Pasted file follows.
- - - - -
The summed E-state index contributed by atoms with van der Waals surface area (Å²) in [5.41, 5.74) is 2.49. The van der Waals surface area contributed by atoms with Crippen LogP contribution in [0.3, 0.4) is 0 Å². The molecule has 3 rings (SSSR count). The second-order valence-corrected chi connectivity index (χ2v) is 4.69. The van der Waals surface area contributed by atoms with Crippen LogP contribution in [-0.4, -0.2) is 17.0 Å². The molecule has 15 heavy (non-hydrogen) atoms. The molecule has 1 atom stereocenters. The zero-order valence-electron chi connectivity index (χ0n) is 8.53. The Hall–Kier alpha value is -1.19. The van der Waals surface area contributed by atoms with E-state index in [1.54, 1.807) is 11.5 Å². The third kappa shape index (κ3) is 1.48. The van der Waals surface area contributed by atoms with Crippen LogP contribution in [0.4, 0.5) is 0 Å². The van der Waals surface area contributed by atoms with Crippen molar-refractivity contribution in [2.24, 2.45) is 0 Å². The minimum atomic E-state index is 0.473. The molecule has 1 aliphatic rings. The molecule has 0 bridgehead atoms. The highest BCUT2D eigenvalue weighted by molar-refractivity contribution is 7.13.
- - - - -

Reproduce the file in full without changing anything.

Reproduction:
The summed E-state index contributed by atoms with van der Waals surface area (Å²) in [5.41, 5.74) is 2.49. The van der Waals surface area contributed by atoms with Crippen LogP contribution in [0.3, 0.4) is 0 Å². The molecule has 3 rings (SSSR count). The second-order valence-corrected chi connectivity index (χ2v) is 4.69. The van der Waals surface area contributed by atoms with Crippen LogP contribution in [-0.4, -0.2) is 17.0 Å². The molecule has 15 heavy (non-hydrogen) atoms. The molecule has 1 atom stereocenters. The zero-order valence-electron chi connectivity index (χ0n) is 8.53. The Hall–Kier alpha value is -1.19. The van der Waals surface area contributed by atoms with E-state index in [1.54, 1.807) is 11.5 Å². The third kappa shape index (κ3) is 1.48. The van der Waals surface area contributed by atoms with Crippen LogP contribution in [0.4, 0.5) is 0 Å². The van der Waals surface area contributed by atoms with Crippen molar-refractivity contribution in [2.24, 2.45) is 0 Å². The minimum atomic E-state index is 0.473. The molecule has 1 aliphatic rings. The molecule has 0 bridgehead atoms. The highest BCUT2D eigenvalue weighted by molar-refractivity contribution is 7.13.